•   

     Broad stakeholder support and participation is present. Although consensus is not necessary, active stakeholder involvement throughout the design, implementation, and operation of an IFQ program is crucial.

  •   

     The fishery is amenable to cost-effective monitoring and enforcement.

  •   

     Adequate data exist. Because of the long-term impacts and potential irreversibility of IFQ programs, it is important that sufficient data are available to assess and allow the mitigation of, insofar as possible, the potential social and economic impacts of IFQs on individuals and communities.

  •   

     The likelihood for spillover2 of fishing activities into other fisheries is recognized and provision is made to minimize its negative effects.

IFQ-based management can be particularly useful, but more difficult to develop and administer, when fisheries have evolved to a point of overcapitalization. When IFQs are applied to overcapitalized fisheries, they can be expected to result in a reduction in the number of participants. However, IFQs can be even more valuable as a preventive measure when applied to fisheries that are not already in trouble.

As discussed in greater detail later, decisions to implement IFQs or to use alternative methods of fishery management should be handled by regional councils, rather than at the national level. The committee believes that fishery management—including the development of IFQs and other management programs—should continue to be the responsibility of the regional councils, subject to review by the Secretary of Commerce.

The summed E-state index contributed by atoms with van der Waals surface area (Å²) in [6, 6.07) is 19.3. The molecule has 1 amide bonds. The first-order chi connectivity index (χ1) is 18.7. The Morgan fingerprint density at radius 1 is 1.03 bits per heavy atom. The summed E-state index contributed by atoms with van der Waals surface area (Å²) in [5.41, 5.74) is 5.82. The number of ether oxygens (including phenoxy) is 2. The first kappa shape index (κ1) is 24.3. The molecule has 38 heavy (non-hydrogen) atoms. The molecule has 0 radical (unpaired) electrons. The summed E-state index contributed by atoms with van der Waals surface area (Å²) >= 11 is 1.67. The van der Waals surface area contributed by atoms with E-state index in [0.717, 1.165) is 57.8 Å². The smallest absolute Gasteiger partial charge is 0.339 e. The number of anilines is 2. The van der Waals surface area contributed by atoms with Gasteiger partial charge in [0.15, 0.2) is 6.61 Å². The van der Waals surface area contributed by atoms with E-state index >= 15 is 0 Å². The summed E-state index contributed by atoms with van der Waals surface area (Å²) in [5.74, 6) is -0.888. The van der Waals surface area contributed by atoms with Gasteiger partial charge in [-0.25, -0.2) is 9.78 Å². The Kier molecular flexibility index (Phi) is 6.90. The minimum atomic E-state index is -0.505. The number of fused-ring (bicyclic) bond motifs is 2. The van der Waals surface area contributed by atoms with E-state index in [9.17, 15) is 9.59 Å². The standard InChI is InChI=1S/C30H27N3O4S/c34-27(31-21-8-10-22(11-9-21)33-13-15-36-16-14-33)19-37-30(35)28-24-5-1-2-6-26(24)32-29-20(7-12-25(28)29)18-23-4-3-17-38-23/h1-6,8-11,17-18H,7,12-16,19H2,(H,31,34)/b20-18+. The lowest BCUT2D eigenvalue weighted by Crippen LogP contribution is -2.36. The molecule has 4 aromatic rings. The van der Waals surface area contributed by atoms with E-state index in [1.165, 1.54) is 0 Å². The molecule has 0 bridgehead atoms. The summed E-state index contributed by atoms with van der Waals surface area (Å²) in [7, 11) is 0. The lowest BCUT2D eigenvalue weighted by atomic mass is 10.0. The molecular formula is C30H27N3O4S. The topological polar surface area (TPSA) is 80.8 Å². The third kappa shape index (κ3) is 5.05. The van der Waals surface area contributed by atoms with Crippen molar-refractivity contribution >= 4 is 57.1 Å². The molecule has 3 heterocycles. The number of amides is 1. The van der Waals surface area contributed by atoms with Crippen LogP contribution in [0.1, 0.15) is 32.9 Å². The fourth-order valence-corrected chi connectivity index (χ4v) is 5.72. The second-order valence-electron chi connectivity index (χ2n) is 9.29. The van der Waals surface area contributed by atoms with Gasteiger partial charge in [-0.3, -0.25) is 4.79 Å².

Evidence of the effects of IFQs for the conservation of fish stocks is mixed and there are few generalizable statements of fact that can be made (ICES, 1996, 1997). However, to the extent that IFQs are enforced, they can keep harvests within a TAC; open-access fisheries often exceed their TACs. Both OECD (1997) and the committee's examination of U.S. and foreign IFQ programs indicate that IFQs may increase or decrease bycatch discards and highgrading, depending on the fishery. It can be demonstrated, however, that highgrading is unlikely to be profitable (see Box 3.4). Neither the existence of quota busting nor the lack thereof have been demonstrated as a general feature of IFQs.

Discussed below are a number of recommendations to Congress, the Secretary of Commerce and the National Marine Fisheries Service, the regional fishery management councils, states, and other fishery stakeholders related to a national policy for IFQs. Action on some of the recommendations in this report will require changes to the Magnuson-Stevens Act, regulatory language developed by the Secretary of Commerce, or rules implemented by regional councils.

2  

Spillover occurs when one fishery becomes more restrictive in area, time, or number of licenses available and fishermen shift to other fisheries, increasing the capitalization and effort in these fisheries. This shift is possible when fishing skills and equipment are relatively transferable among fisheries with minor adjustments.



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